Belgium has more than its fair share of world-class art, medieval cities, quaint towns, gothic cathedrals, town halls and castles. The cities renowned for their fantastic art and culture are Antwerp, Bruges and Ghent. To the south in Wallonia, are the rolling hills of the Ardennes, and the cities of Liege, Namur, and Tournai.
Visitors can indulge themselves in fine cuisine and chocolates as well as making a start on getting through more than 350 beers the country has to offer!
Population: 10.3 million
People: 58% Fleming, 31% Walloon, 11% other
Religion: Roman Catholic 75%, Protestant or other 25%
Languages: Dutch, French
Government: Federal parliamentary democracy under a constitutional mon
Antwerp is a splendid city with numerous architectural highlights, most of which date from the 16th and 17th centuries. The past is also represented by the numerous paintings of Peter Paul Rubens who lived in the Antwerp of the early 17th century. Antwerp is considered the diamond centre of the world with the diamond district located in the Jewish part of the city. The fashionable area of Antwerp near the Meir shopping street is also worth a look.
A cosmopolitan city with different cultures, Brussels has two official languages. The best place to start on your visit is the historic market square, Grand Place, with its splendid guild houses and the impressive Gothic Town Hall. Brussels is home to both the European Union Parliament and NATO, as well as a wealth of international trade and finance companies.
Ghent has several museums, abbeys, dozens of churches and historical buildings to showcase its impressive past. Worth seeing is St Bavo’s cathedral with the world famous painting The Adoration of the Mystic Lamb by Jan van Eyck and also the Castle of the Counts, once the medieval fortress of the Count of Flanders.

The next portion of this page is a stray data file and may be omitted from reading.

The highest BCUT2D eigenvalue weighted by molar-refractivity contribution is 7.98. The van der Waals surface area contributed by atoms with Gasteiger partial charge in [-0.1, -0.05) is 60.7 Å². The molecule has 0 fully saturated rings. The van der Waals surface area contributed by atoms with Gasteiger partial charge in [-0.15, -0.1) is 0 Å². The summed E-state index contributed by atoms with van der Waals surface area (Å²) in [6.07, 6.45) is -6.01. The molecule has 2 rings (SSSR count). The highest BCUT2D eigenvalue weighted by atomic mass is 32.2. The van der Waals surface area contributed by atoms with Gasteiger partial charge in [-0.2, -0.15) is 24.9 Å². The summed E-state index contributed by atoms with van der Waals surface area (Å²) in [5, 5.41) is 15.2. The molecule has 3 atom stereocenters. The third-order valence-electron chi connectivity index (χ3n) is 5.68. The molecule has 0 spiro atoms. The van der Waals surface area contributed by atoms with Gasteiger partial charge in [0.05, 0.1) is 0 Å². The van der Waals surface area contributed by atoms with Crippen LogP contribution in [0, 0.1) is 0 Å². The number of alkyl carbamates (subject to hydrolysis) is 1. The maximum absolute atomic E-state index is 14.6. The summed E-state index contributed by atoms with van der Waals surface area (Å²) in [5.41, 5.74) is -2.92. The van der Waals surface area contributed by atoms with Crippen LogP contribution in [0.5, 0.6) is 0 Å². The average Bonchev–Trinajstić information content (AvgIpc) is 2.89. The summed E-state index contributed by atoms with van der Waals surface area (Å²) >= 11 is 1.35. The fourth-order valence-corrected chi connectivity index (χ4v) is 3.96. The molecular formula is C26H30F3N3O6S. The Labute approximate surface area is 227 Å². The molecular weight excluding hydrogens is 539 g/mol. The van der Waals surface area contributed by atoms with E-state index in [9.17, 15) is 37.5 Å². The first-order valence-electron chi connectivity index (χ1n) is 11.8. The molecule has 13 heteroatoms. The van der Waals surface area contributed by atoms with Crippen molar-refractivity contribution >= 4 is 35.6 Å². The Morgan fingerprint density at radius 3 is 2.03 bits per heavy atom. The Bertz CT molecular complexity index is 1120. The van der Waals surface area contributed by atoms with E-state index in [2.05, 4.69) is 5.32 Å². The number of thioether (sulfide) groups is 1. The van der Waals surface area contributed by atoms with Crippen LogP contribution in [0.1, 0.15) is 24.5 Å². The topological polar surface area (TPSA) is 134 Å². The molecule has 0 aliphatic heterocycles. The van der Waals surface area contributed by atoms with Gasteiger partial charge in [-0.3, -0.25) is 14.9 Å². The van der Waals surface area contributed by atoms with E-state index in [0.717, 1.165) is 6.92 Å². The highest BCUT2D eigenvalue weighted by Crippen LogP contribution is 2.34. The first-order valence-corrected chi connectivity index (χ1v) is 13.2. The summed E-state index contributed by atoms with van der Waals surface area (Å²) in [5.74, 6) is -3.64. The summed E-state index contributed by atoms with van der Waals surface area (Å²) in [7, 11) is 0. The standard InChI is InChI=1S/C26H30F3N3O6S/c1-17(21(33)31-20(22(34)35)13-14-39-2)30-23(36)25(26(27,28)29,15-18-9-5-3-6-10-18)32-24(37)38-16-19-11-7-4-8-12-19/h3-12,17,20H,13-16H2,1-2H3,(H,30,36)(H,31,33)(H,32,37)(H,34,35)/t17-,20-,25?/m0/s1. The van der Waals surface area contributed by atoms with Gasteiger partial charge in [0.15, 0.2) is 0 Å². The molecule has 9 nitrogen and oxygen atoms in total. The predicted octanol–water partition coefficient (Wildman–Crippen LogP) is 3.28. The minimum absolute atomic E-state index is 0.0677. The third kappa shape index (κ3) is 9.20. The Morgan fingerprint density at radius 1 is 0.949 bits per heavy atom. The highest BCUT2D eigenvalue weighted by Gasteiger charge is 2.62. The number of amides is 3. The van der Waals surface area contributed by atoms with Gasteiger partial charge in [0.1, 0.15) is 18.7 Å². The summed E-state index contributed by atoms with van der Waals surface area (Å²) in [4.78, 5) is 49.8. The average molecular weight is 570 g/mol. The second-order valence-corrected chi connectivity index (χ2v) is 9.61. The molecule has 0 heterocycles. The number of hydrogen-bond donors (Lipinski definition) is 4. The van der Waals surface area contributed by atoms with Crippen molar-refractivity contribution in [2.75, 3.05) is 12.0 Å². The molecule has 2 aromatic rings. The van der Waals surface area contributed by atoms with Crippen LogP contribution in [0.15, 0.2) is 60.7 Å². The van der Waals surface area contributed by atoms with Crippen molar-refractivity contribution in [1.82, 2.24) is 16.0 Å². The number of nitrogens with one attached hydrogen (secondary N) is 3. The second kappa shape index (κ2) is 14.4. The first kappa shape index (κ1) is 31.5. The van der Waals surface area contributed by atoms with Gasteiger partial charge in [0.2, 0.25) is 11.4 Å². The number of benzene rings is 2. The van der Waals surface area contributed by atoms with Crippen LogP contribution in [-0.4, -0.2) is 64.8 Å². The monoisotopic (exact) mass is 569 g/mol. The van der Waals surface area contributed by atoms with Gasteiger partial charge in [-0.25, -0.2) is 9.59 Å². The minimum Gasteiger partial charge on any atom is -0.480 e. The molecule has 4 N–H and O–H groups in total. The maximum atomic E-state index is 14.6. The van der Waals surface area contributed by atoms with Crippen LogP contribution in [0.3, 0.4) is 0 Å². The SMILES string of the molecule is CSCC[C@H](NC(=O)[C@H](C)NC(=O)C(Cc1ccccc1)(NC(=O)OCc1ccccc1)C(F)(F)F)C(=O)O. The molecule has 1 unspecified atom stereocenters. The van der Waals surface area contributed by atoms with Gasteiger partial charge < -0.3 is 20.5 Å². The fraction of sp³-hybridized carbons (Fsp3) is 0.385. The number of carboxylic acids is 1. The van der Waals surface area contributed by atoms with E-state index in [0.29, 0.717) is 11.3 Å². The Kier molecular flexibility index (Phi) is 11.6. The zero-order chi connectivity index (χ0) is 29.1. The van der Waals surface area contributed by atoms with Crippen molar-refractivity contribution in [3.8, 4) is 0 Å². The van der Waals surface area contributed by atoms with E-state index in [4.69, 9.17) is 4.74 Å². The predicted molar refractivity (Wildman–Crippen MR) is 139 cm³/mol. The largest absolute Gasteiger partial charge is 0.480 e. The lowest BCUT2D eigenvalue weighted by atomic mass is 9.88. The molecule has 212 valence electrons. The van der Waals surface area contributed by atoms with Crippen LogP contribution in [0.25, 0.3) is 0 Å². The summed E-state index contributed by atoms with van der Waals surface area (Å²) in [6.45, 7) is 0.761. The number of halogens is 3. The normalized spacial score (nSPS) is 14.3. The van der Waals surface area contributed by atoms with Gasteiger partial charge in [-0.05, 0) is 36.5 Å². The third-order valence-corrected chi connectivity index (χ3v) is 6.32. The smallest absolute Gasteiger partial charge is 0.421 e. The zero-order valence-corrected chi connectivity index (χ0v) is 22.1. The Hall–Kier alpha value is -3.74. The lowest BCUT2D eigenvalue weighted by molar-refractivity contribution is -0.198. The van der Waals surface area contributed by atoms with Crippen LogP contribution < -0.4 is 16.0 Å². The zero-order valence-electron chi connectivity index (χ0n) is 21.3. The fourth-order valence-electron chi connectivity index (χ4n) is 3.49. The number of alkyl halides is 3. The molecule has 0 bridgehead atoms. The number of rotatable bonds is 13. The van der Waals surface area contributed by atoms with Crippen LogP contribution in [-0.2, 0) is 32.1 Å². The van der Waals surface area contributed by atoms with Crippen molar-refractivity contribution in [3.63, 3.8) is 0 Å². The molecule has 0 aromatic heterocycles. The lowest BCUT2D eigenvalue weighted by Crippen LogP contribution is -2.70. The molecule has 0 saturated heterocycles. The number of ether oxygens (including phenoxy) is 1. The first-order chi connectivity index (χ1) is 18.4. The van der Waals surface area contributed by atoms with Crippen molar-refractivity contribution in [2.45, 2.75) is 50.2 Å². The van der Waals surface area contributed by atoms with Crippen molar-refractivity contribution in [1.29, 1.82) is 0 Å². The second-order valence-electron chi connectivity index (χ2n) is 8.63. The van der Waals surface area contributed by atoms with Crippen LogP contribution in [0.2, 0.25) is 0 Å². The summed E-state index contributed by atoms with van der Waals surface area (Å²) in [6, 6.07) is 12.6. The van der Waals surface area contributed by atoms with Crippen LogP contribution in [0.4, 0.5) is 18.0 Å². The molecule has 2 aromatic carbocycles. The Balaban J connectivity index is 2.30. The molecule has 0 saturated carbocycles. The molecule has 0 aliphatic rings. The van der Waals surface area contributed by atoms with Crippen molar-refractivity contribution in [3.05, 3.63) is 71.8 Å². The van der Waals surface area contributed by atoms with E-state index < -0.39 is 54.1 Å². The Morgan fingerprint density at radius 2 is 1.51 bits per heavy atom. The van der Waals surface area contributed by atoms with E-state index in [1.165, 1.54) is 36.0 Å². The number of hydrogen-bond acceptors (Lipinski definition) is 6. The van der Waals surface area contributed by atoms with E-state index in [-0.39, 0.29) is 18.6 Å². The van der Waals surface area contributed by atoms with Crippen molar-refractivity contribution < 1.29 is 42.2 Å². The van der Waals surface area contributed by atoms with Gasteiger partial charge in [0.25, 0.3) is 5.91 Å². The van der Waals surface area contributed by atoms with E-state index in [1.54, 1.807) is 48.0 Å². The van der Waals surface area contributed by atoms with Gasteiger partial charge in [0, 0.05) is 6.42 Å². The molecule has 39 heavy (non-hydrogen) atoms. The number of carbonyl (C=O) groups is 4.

Abbaye Notre Dame d’Orval
This monastery is home to the Cistercian monks who operate successful beer, bread and cheese-making industries. Orval is best associated with its Trappist brew but it also produces a raw, pressed cheese, according to a procedure developed in the last century by Trappist monks of Port-du-Salut. Only the ruins of the 12th century abbey and a small museum located in an 18th-century cellar are open to visitors.
Within Ypres is the war memorial inscribed with the names of 55,000 British and Commonwealth troops lost in the First World War. The Menin Gate was considered a suitable place for such a memorial as it was a place that many men had passed through on their way to the trenches.
Planckendael is Belgium’s largest animal park, covering almost 100 acres. The park has a respected breeding programme with frequent koala births among its proud boasts.
Pilgrimmage site for Christians with many people travelling to pay homage to a tiny statue of the Virgin Mary, housed in a baroque basilica built in the early 17th century.
Best time to go
The peak season is July and August, when the weather is at its best but prices are obviously higher. Off-season travel presents some cheap travel options and accommodation, and places are generally less crowded.
The country’s climate is moderate, with few extremes either in summer or winter, but if visiting out of season, it would be a good idea to pack a raincoat for the frequent showers the country experiences.